GAY TIMES CEO Tag Warner on combining print subscriptions & online memberships
A recent selection of GAY TIMES magazine covers.
Veteran LGBTQ+ magazine GAY TIMES saw the crisis as the perfect time to strengthen its relationships with its readers, while developing a new revenue stream. Memberships have allowed the magazine to do both, resulting in GAYTIMES+, the magazine’s new membership programme with a host of new, seriously tempting membership benefits driven by readers’ requests.
Steady: How did you go about preparing your membership programme, GAYTIMES+? What were the key considerations?
The main reason we wanted to offer memberships was to have a closer connection with our audience. We also wanted to invest more into content. The reason we thought a membership scheme would be good for that was because we could have a formalised relationship with the key set of audience members that wanted to feel closer to GAY TIMES. Because we literally have a relationship with them through Steady, we get to speak to them, we get to ask them their opinion and they get to tell us what they’re enjoying and what they’re not.
The second thing was, we wanted to try and find a way to fund content the way we wanted to create it. Like most media companies in 2020, financing media is incredibly challenging. But subscriptions, and memberships in particular, were a key route for us to create revenue that would all be reinvested in content, without a brand partner. There’s nothing wrong with brand partner work. Some of our best work is with our brand partners, but obviously you’re dealing with another stakeholder.
GAY TIMES CEO Tag Warner.
Our membership programme was kicked off by Coronavirus, to be totally honest. As soon as Coronavirus’s impact started to hit, and we realized this wasn’t just going to be a few weeks, we wanted to have a closer digital relationship with our members on a global platform. We had been relying on legacy systems around the UK and the US, but we want to open that up to what is our very global audience.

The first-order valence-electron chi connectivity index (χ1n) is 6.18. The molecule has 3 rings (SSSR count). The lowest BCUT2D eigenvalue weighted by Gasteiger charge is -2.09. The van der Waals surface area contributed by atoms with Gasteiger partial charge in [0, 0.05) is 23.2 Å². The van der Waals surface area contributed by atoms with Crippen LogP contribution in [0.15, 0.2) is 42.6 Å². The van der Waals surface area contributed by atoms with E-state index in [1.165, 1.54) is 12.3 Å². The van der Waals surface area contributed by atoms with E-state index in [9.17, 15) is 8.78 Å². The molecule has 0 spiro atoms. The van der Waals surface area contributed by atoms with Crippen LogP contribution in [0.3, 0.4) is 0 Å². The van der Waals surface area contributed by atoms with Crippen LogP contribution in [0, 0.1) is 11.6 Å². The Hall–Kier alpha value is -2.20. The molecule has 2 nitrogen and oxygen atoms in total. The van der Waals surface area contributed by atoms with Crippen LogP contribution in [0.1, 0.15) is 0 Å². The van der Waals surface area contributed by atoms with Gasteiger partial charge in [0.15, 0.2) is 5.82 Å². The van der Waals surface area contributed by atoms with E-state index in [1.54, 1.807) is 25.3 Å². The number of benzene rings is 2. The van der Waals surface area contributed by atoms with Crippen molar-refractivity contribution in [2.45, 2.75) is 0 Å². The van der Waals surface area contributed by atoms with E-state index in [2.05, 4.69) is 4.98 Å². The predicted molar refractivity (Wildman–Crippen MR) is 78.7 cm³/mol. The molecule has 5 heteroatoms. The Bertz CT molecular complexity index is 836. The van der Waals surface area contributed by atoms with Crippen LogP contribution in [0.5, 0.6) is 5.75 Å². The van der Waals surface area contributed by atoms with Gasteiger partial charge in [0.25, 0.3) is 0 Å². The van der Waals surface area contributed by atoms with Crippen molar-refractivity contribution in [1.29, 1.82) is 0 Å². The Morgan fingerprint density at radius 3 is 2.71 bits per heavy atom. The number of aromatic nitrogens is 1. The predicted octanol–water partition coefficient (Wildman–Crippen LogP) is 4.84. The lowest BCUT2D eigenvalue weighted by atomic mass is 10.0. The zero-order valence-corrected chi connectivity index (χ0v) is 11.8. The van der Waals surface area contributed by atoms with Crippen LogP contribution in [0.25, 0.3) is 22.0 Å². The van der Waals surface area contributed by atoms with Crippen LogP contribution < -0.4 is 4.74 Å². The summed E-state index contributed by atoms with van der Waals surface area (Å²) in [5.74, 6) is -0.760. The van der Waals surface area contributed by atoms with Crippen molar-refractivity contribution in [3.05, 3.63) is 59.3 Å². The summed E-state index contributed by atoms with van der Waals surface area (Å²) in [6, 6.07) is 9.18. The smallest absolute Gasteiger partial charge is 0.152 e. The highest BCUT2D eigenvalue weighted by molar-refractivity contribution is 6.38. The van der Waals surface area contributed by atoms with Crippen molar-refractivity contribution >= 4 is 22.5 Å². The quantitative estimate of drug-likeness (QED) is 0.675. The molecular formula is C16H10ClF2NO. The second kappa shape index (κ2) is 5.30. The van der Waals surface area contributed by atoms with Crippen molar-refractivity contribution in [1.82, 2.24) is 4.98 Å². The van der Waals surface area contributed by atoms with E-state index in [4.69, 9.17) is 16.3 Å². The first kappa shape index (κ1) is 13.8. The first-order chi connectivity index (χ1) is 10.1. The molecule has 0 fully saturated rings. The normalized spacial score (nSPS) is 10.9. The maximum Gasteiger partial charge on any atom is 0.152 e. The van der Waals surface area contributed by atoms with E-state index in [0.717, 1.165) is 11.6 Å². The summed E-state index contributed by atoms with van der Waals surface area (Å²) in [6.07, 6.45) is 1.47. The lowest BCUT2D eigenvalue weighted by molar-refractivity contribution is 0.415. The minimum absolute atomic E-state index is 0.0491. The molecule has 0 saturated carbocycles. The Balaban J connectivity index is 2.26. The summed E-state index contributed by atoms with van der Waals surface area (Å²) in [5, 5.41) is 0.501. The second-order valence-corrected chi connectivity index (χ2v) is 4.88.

As a print and digital magazine, you’ve had to navigate running both subscriptions and memberships. Could you talk us through the strategy here — how does it work and how have you communicated this to your community?
We felt like having a subscription-based product and a membership-based product was going to be too confusing, because one of our membership plans does include the print product.
We worked really hard to consolidate all of our existing subscribers into GAYTIMES+. That was a huge communications task and it was a huge IT infrastructure change. We were incredibly successful in that we moved about 98% of our subscribers successfully onto a GAYTIMES+ membership.
My advice for anybody doing this would be to keep it simple for the customer. The minute you alienate your customer or membership base it’s quite difficult to get them back, especially if they’ve been loyal to you over the years.
A selection of articles on gaytimes.co.uk.
What benefits do you offer your paying members?